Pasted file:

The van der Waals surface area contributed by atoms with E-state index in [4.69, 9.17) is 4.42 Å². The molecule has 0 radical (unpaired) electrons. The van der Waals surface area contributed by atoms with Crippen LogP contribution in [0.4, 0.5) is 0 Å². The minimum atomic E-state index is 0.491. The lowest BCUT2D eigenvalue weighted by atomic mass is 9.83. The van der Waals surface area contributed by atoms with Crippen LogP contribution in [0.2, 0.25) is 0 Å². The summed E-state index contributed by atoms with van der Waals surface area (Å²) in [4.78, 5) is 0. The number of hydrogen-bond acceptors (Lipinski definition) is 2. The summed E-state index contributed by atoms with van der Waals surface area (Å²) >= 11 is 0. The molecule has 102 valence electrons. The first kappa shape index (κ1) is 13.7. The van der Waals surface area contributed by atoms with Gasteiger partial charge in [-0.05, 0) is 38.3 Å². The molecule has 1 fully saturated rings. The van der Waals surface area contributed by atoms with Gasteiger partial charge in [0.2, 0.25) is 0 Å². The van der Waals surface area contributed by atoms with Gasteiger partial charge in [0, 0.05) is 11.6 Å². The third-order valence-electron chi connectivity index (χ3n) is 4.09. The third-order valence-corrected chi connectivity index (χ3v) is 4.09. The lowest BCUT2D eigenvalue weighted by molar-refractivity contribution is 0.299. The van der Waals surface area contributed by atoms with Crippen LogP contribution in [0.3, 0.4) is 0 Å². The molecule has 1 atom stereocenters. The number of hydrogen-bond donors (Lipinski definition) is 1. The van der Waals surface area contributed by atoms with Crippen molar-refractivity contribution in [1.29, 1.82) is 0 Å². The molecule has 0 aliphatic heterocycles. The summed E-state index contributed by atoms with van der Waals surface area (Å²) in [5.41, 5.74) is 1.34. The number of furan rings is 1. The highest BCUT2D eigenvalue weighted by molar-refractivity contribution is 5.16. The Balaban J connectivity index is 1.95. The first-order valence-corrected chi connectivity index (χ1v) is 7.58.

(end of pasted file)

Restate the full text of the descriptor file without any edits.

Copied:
The van der Waals surface area contributed by atoms with E-state index in [4.69, 9.17) is 4.42 Å². The molecule has 0 radical (unpaired) electrons. The van der Waals surface area contributed by atoms with Crippen LogP contribution in [0.4, 0.5) is 0 Å². The minimum atomic E-state index is 0.491. The lowest BCUT2D eigenvalue weighted by atomic mass is 9.83. The van der Waals surface area contributed by atoms with Crippen LogP contribution in [0.2, 0.25) is 0 Å². The summed E-state index contributed by atoms with van der Waals surface area (Å²) in [4.78, 5) is 0. The number of hydrogen-bond acceptors (Lipinski definition) is 2. The summed E-state index contributed by atoms with van der Waals surface area (Å²) >= 11 is 0. The molecule has 102 valence electrons. The first kappa shape index (κ1) is 13.7. The van der Waals surface area contributed by atoms with Gasteiger partial charge in [-0.05, 0) is 38.3 Å². The molecule has 1 fully saturated rings. The van der Waals surface area contributed by atoms with Gasteiger partial charge in [0.2, 0.25) is 0 Å². The van der Waals surface area contributed by atoms with Gasteiger partial charge in [0, 0.05) is 11.6 Å². The third-order valence-electron chi connectivity index (χ3n) is 4.09. The third-order valence-corrected chi connectivity index (χ3v) is 4.09. The lowest BCUT2D eigenvalue weighted by molar-refractivity contribution is 0.299. The van der Waals surface area contributed by atoms with Crippen LogP contribution in [0.3, 0.4) is 0 Å². The molecule has 1 atom stereocenters. The number of hydrogen-bond donors (Lipinski definition) is 1. The van der Waals surface area contributed by atoms with Crippen molar-refractivity contribution in [1.29, 1.82) is 0 Å². The molecule has 0 aliphatic heterocycles. The summed E-state index contributed by atoms with van der Waals surface area (Å²) in [5.41, 5.74) is 1.34. The number of furan rings is 1. The highest BCUT2D eigenvalue weighted by molar-refractivity contribution is 5.16. The Balaban J connectivity index is 1.95. The first-order valence-corrected chi connectivity index (χ1v) is 7.58.